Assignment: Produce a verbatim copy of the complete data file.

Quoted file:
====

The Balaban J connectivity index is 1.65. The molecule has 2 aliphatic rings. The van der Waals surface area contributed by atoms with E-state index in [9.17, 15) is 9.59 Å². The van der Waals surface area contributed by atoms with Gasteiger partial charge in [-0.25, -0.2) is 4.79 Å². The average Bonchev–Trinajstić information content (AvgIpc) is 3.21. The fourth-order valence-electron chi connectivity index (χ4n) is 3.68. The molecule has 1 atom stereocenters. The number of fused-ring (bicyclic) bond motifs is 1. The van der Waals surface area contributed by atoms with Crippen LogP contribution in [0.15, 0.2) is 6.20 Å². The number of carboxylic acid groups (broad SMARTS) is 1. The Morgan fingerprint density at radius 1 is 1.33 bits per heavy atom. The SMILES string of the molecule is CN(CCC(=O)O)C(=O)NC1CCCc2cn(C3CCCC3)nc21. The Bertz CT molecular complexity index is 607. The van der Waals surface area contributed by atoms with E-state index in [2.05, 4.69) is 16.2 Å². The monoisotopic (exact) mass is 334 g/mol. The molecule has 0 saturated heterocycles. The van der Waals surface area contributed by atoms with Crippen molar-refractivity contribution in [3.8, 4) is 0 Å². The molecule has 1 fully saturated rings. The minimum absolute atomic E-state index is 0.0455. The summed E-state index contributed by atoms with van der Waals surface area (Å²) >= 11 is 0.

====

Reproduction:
The Balaban J connectivity index is 1.65. The molecule has 2 aliphatic rings. The van der Waals surface area contributed by atoms with E-state index in [9.17, 15) is 9.59 Å². The van der Waals surface area contributed by atoms with Gasteiger partial charge in [-0.25, -0.2) is 4.79 Å². The average Bonchev–Trinajstić information content (AvgIpc) is 3.21. The fourth-order valence-electron chi connectivity index (χ4n) is 3.68. The molecule has 1 atom stereocenters. The number of fused-ring (bicyclic) bond motifs is 1. The van der Waals surface area contributed by atoms with Crippen LogP contribution in [0.15, 0.2) is 6.20 Å². The number of carboxylic acid groups (broad SMARTS) is 1. The Morgan fingerprint density at radius 1 is 1.33 bits per heavy atom. The SMILES string of the molecule is CN(CCC(=O)O)C(=O)NC1CCCc2cn(C3CCCC3)nc21. The Bertz CT molecular complexity index is 607. The van der Waals surface area contributed by atoms with E-state index in [2.05, 4.69) is 16.2 Å². The monoisotopic (exact) mass is 334 g/mol. The molecule has 0 saturated heterocycles. The van der Waals surface area contributed by atoms with Crippen molar-refractivity contribution in [3.8, 4) is 0 Å². The molecule has 1 fully saturated rings. The minimum absolute atomic E-state index is 0.0455. The summed E-state index contributed by atoms with van der Waals surface area (Å²) >= 11 is 0.